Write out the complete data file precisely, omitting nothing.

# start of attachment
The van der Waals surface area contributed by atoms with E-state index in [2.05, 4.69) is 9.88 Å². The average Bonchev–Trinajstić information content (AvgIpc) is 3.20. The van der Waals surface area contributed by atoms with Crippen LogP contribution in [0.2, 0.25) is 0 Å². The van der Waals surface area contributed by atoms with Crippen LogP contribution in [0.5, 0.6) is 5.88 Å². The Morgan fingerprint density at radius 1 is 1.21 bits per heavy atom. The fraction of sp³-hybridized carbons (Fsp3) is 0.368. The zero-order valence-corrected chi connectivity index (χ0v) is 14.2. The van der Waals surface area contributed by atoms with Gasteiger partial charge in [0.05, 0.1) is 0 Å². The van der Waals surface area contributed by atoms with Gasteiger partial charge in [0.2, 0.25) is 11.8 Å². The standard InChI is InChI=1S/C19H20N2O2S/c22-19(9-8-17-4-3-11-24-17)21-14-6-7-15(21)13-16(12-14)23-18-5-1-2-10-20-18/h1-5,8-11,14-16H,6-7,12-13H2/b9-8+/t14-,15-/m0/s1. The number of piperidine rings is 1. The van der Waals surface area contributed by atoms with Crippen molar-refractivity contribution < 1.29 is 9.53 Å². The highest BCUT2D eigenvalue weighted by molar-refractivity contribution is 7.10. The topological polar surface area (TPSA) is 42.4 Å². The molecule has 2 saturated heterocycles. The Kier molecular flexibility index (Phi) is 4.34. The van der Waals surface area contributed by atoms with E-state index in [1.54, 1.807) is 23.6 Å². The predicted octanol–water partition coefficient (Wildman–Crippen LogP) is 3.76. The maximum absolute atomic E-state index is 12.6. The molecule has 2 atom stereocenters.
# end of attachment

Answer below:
The van der Waals surface area contributed by atoms with E-state index in [2.05, 4.69) is 9.88 Å². The average Bonchev–Trinajstić information content (AvgIpc) is 3.20. The van der Waals surface area contributed by atoms with Crippen LogP contribution in [0.2, 0.25) is 0 Å². The van der Waals surface area contributed by atoms with Crippen LogP contribution in [0.5, 0.6) is 5.88 Å². The Morgan fingerprint density at radius 1 is 1.21 bits per heavy atom. The fraction of sp³-hybridized carbons (Fsp3) is 0.368. The zero-order valence-corrected chi connectivity index (χ0v) is 14.2. The van der Waals surface area contributed by atoms with Gasteiger partial charge in [0.05, 0.1) is 0 Å². The van der Waals surface area contributed by atoms with Gasteiger partial charge in [0.2, 0.25) is 11.8 Å². The standard InChI is InChI=1S/C19H20N2O2S/c22-19(9-8-17-4-3-11-24-17)21-14-6-7-15(21)13-16(12-14)23-18-5-1-2-10-20-18/h1-5,8-11,14-16H,6-7,12-13H2/b9-8+/t14-,15-/m0/s1. The number of piperidine rings is 1. The van der Waals surface area contributed by atoms with Crippen molar-refractivity contribution < 1.29 is 9.53 Å². The highest BCUT2D eigenvalue weighted by molar-refractivity contribution is 7.10. The topological polar surface area (TPSA) is 42.4 Å². The molecule has 2 saturated heterocycles. The Kier molecular flexibility index (Phi) is 4.34. The van der Waals surface area contributed by atoms with E-state index in [1.54, 1.807) is 23.6 Å². The predicted octanol–water partition coefficient (Wildman–Crippen LogP) is 3.76. The maximum absolute atomic E-state index is 12.6. The molecule has 2 atom stereocenters.